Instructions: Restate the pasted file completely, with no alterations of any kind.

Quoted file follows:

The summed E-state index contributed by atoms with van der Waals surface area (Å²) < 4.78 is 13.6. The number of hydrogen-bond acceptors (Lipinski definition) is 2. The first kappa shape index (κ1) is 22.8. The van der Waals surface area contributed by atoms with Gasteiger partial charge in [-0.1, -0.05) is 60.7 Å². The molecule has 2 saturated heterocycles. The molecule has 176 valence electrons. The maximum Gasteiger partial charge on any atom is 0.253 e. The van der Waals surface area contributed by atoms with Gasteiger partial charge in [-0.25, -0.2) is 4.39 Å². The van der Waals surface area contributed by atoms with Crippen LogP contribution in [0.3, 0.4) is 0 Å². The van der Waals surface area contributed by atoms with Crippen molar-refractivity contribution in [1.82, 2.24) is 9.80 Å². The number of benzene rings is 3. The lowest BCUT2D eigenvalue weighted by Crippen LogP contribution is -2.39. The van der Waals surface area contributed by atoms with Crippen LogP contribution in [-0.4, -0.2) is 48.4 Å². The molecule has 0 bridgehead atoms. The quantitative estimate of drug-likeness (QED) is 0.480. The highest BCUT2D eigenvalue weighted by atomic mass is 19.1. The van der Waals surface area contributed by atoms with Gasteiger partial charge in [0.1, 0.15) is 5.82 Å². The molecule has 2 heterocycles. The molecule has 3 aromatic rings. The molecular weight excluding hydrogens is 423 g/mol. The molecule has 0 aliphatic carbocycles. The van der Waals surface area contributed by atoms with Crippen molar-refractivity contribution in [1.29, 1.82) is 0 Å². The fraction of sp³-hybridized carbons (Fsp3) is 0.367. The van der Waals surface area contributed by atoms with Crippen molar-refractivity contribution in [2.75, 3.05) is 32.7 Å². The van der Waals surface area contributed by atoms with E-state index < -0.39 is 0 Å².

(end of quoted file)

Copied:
The summed E-state index contributed by atoms with van der Waals surface area (Å²) < 4.78 is 13.6. The number of hydrogen-bond acceptors (Lipinski definition) is 2. The first kappa shape index (κ1) is 22.8. The van der Waals surface area contributed by atoms with Gasteiger partial charge in [-0.1, -0.05) is 60.7 Å². The molecule has 2 saturated heterocycles. The molecule has 176 valence electrons. The maximum Gasteiger partial charge on any atom is 0.253 e. The van der Waals surface area contributed by atoms with Gasteiger partial charge in [-0.25, -0.2) is 4.39 Å². The van der Waals surface area contributed by atoms with Crippen LogP contribution in [0.3, 0.4) is 0 Å². The van der Waals surface area contributed by atoms with Crippen molar-refractivity contribution in [1.82, 2.24) is 9.80 Å². The number of benzene rings is 3. The lowest BCUT2D eigenvalue weighted by Crippen LogP contribution is -2.39. The van der Waals surface area contributed by atoms with Crippen LogP contribution in [-0.4, -0.2) is 48.4 Å². The molecule has 0 bridgehead atoms. The quantitative estimate of drug-likeness (QED) is 0.480. The highest BCUT2D eigenvalue weighted by atomic mass is 19.1. The van der Waals surface area contributed by atoms with Gasteiger partial charge in [0.1, 0.15) is 5.82 Å². The molecule has 2 heterocycles. The molecule has 3 aromatic rings. The molecular weight excluding hydrogens is 423 g/mol. The molecule has 0 aliphatic carbocycles. The van der Waals surface area contributed by atoms with Crippen molar-refractivity contribution in [1.29, 1.82) is 0 Å². The fraction of sp³-hybridized carbons (Fsp3) is 0.367. The van der Waals surface area contributed by atoms with Crippen molar-refractivity contribution in [2.75, 3.05) is 32.7 Å². The van der Waals surface area contributed by atoms with E-state index < -0.39 is 0 Å².